A Generation Fed Up With College Debt Is Taking It to the Streets #MillionStudentMarch
College students across the country gathered to call for change in American education. Facing being stuck with as much as hundreds of thousands of dollars in college debt, these students are brewing a movement against tuition rates, college debt, and wages on campus. And it started with yesterday's #MillionStudentMarch.
— Tay (@LittleCavin) November 12, 2015
It's a real problem. We all know college is super expensive and it's getting costlier. Life isn't all that great with college debt - there's even actual proof of depression and health issues due to it.
Basically, student debt is crushing millennials and alarming Generation Z.
Could yesterday's #MillionStudentMarch change things on money in American colleges?
Here are their demands
The #MillionStudentMarch is serious about this.
— LANDO???SWAVEY (@LandoSoReal) November 13, 2015
They have 3 demands:
Students at many college campuses potentially over 100--showed up in strength.
— Nick Bogel-Burroughs (@NickAtNews) November 12, 2015
— Nick Bogel-Burroughs (@NickAtNews) November 12, 2015
— Rachel Lang (@RachelILang) November 12, 2015
— Libby Chidlow (@LibbyChidlow) November 12, 2015
— Beà (@BeatriceAGenco) November 12, 2015
Let's take a quick look at their demands and how realistic they really are.
1. Free public college
They want free public college in America. Who doesn't like free?
If we could bail out Wall Street, we can make sure every American has access to public colleges regardless of income. #MillionStudentMarch
— Bernie Sanders (@BernieSanders) November 12, 2015
- It'd make public college truly "public."
- It could be possible without costing taxpayers.
- A couple of states have already pulled it off -- New York is doing it, and California did it for a while.
- President Obama is on board - he's already proposed tuition-free community college.
- Some say "you get what you pay for." In other words, that free tuition would get you a crappy education.
- Free education may not prepare people best for work.
- Presidential candidates like Bernie Sanders are calling for free public college -- but through higher taxes.
- Obama's plan for free community college alone is expensive.
- And you have to get good grades to qualify for free college under Obama's plan.
Many #MillionStudentMarch supporters say free education is a right. Not everyone agrees.
Students! Do you realize that free education isn't a right? Things don't become rights, just because you like them. #MillionStudentMarch
— Marek Bercik (@MarekBercik) November 13, 2015
— James Erickson (@SayHiJames) November 12, 2015
And many are saying this idea is expensive and unrealistic. This march organizer had a pretty hard time explaining how free tuition could be financed with higher taxes on the wealthy:
2. Student debt cancelation
It's undeniable: College debt has hit an astronomical and historical high.
— Daily Nexus (@dailynexus) November 12, 2015
Students want to cancel it all -- and some are just refusing to pay back their loans. Student debt is the top millennial money issue.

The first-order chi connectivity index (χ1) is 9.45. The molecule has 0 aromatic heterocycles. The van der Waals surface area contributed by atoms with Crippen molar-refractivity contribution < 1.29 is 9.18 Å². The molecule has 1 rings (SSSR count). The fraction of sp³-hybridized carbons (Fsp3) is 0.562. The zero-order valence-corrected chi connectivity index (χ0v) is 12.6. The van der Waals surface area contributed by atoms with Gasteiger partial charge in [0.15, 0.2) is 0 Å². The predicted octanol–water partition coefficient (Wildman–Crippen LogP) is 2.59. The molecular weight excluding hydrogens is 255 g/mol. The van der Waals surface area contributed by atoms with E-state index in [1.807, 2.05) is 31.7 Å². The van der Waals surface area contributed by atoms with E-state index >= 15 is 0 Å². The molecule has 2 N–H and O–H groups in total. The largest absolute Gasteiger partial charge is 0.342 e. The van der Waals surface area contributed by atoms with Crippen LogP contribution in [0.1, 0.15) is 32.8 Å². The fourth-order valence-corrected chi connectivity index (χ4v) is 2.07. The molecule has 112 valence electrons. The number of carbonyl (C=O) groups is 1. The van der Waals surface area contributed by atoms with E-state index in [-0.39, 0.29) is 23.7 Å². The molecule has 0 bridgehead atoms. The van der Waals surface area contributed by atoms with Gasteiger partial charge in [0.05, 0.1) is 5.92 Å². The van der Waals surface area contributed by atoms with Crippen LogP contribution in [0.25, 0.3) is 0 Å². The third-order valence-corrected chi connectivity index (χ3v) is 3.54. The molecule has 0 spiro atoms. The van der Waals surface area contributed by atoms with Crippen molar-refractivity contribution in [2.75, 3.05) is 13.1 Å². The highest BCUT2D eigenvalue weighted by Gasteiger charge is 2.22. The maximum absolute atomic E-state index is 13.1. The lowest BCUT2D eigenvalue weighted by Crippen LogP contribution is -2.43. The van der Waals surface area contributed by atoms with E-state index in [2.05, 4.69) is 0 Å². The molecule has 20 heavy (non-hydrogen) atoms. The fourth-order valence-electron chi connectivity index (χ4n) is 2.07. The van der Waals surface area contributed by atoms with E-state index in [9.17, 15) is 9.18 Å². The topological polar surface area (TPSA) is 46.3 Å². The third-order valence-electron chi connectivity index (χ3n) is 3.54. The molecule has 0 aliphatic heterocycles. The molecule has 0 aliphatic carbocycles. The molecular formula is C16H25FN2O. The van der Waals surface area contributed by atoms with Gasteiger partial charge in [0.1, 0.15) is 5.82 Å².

— Jeremiah Smith (@jbspharmd) November 12, 2015
Student loan forgiveness https://t.co/UVMJopgRoG
— Marquis de Lafayette (@brittneythebee) November 13, 2015
- It's delaying life investments like marriage, preparing for retirement, getting a car, and buying a car. Basically, life.
- Total college debt today has reached $1.2 trillion.
- The Class of 2015 holds the most student debt to date, 71% took out loans for college.
- Forgiving student loan debt could stimulate the economy because it would enable debt-ridden millennials to use their money to buy things instead of repaying loans.
- Some students are already eligible to apply for college debt forgiveness.
- But it's difficult and selective.
- Forgiving debt could screw up the loan industry and therefore the economy.
- Some say other things should be changed, like the nature of the workforce, instead.
- Some say it's an ethics thing: You took out a loan, it's your responsibility to repay it.
3. $15 minimum wage for campus workers
— Jenny Yang (@jennyyangtv) November 12, 2015
We are saddling ourselves with debt, while our campus workers/professors are barely paid enough to survive. Why? #MillionStudentMarch
— NJ United Students (@NJStudents) November 12, 2015
Students are banding with the #FightFor15 minimum wage movement and calling for a raise in wages on campus.
- It could hurt universities and companies that serve college campuses.
- Some say, just get a better job or work harder.
#MillionStudentMarch You want raises for all campus workers, but you don't want to pay tuition? Do they not teach Econ 101 at your schools?
— edbres1 (@edbres1) November 13, 2015
What do you think? Are you fed up and supporting these demands? Or are #MillionStudentMarch's demands unrealistic?
It's yet to be seen if these actions will actually bring about change -- this is one of the largest student fights against college costs in recent history. It could be the start of a larger movement, or it could fizzle out. Stay tuned.
Patrick deHahn is a freelance international news reporter, having contributed to The Atlantic online and Mic. He's worked at CNNMoney, the New York Daily News, and Voice of America. Patrick loves tweeting, reading, and grabbing coffee in either New York or Washington D.C. Tweet anything on politics or world conflict to him! Follow: @patrickdehahn.